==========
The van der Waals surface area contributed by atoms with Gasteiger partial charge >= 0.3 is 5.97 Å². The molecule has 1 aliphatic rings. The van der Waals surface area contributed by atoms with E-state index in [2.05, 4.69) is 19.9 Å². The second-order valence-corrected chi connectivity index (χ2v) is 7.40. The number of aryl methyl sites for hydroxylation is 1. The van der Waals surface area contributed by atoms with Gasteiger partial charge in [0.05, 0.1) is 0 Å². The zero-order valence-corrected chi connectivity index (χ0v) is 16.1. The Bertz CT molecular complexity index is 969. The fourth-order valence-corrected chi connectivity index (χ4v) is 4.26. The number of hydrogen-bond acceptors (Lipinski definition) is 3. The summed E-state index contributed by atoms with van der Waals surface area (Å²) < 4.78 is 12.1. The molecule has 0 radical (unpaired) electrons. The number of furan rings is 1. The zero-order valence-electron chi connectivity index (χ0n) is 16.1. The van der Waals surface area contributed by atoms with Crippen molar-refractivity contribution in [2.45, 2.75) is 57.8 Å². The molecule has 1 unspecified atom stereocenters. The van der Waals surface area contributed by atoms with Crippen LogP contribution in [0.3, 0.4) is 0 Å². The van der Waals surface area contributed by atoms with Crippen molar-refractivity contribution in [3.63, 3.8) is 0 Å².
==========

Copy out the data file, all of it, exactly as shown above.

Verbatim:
The van der Waals surface area contributed by atoms with Gasteiger partial charge >= 0.3 is 5.97 Å². The molecule has 1 aliphatic rings. The van der Waals surface area contributed by atoms with E-state index in [2.05, 4.69) is 19.9 Å². The second-order valence-corrected chi connectivity index (χ2v) is 7.40. The number of aryl methyl sites for hydroxylation is 1. The van der Waals surface area contributed by atoms with Gasteiger partial charge in [0.05, 0.1) is 0 Å². The zero-order valence-corrected chi connectivity index (χ0v) is 16.1. The Bertz CT molecular complexity index is 969. The fourth-order valence-corrected chi connectivity index (χ4v) is 4.26. The number of hydrogen-bond acceptors (Lipinski definition) is 3. The summed E-state index contributed by atoms with van der Waals surface area (Å²) < 4.78 is 12.1. The molecule has 0 radical (unpaired) electrons. The number of furan rings is 1. The zero-order valence-electron chi connectivity index (χ0n) is 16.1. The van der Waals surface area contributed by atoms with Crippen molar-refractivity contribution in [2.45, 2.75) is 57.8 Å². The molecule has 1 unspecified atom stereocenters. The van der Waals surface area contributed by atoms with Crippen LogP contribution in [0.3, 0.4) is 0 Å². The van der Waals surface area contributed by atoms with Crippen molar-refractivity contribution in [3.63, 3.8) is 0 Å².